“We’ve all got our stories. Booze mostly,” he explained before taking his own taste of the wine. “I’m Chuck. This is Carl.”

Carl grinned. He was quite a warm spirited character despite his circumstances. His Great States accent told that he had travelled a far way to be homeless.

“I meant why aren’t you in the shelters. I thought the Knock Knock Club was helping.”

Carl nodded. “They were. We had a nice little bed each but the place had to be shut down when the club went. We had nowhere else to go.”

Carl reached into his sleeping bag and removed a smelly old jacket and a beanie hat. “It’s not much but it’s going to get cold so you had better wrap up.”

Reggie pulled on the coat and hat. He took the bottle. The wine tasted like vinegar but the burning in his stomach was welcomed.

“Do either of you have a phone?”

Chuck and Carl both laughed again. “Sorry, son,” said Chuck. “We don’t stay connected. We’re old school here. Real old school.”

It was Carl’s turn for the bottle. “So, what brings a City Main boy down here to warm himself with us?”

Before Reggie could answer two CPD park officers approached them.

“Don’t hassle us officers,” complained Carl. “Don’t you think we got it bad enough? We’re just trying to warm ourselves here.”

The first officer looked at Reggie. Having pulled the hat over his head and in Chuck’s jacket he wasn’t instantly recognisable.

“We’re looking for someone. He escaped custody earlier. He is mid-twenties, dangerous.”

Carl pulled the attention from the Penn triplet.

“Us three have been here all night and we ain’t seen nothin’. We heard some shootin’ though. Maybe you should go check that out.”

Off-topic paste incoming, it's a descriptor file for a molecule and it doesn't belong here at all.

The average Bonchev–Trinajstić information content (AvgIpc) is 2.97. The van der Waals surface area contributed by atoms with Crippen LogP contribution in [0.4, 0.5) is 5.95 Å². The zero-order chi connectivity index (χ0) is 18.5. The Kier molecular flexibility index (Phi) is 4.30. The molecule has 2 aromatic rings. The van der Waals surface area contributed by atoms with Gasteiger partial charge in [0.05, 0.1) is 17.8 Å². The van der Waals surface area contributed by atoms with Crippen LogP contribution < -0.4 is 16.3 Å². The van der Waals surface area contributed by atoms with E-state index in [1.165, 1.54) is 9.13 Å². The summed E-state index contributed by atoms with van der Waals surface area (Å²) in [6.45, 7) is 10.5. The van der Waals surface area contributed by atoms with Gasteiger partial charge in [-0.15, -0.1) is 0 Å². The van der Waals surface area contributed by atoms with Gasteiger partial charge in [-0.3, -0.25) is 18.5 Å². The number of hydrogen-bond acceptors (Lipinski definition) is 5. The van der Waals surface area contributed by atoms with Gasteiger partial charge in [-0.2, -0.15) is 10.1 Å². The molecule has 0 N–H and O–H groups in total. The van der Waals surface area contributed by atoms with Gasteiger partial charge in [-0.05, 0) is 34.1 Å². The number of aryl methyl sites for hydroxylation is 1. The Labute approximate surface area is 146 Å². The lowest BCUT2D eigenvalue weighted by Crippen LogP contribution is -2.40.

“What’s your name?” the officer asked Reggie.

Reggie lowered his gaze.

“That’s Pete. Pete Grove,” said Chuck answering for him. “You might recognise him from that old chocolate advert he did as a kid. Have you heard of him? He did great impersonations.”

The officer frowned. “I can’t say I have.”

“You’re a film star?” the other officer asked Reggie, obviously not convinced.

“Not any more but after he broke onto the scene as a kid in those adverts, he was everywhere. That’s what they do though. They use you up and throw you away. Been with us a couple of years now, ain’t ye Pete?”

Reggie nodded tentatively, trying not to look at the officer directly.

The second officer circled in on Reggie. “You do impersonations? Let’s see then.”

Reggie stared back. He could run but it seemed unfair to leave his new friends behind when they had been so welcoming. He had to think fast. He pursed his lips, furrowed his brow, glared at the officer and said, “I need a good shag to put a smile on my face because I’m Judge fucking Doyle.”

It was the first person he had been thinking of. It was probably unwise to mock The Judge in front of CPD but his impression had actually captured the essence of Karyn Doyle so well Freddy and Carl were rolling with laughter. Even the first officer cracked a smile. It seemed to make the other angry though. Mentioning Judge Doyle reminded him that CPD had allowed a valuable asset to escape and now an officer was dead. If they didn’t bring the situation in hand soon the Judge would feel compelled to correct it herself and none of them wanted that.

Another squad of CPD called to them, seemingly having found a trace of the missing triplet leading them elsewhere.

“Take it easy,” warned the other officer.

The walkie talkie of the second officer buzzed. It seemed they had apprehended Reggie’s noble rescuer. They rushed off to see what the dirty loyalist scum had to say for himself.

“You’re not dangerous, are you Pete?” Chuck asked when they were alone.

“Lock him away. He’s a danger to himself and others,” Reggie continued in his Judge Doyle impression.

Chuck wiped a tear of laughter from under his eye. “You had better stay with us for a little while,” he suggested. “They’re going to be everywhere soon.”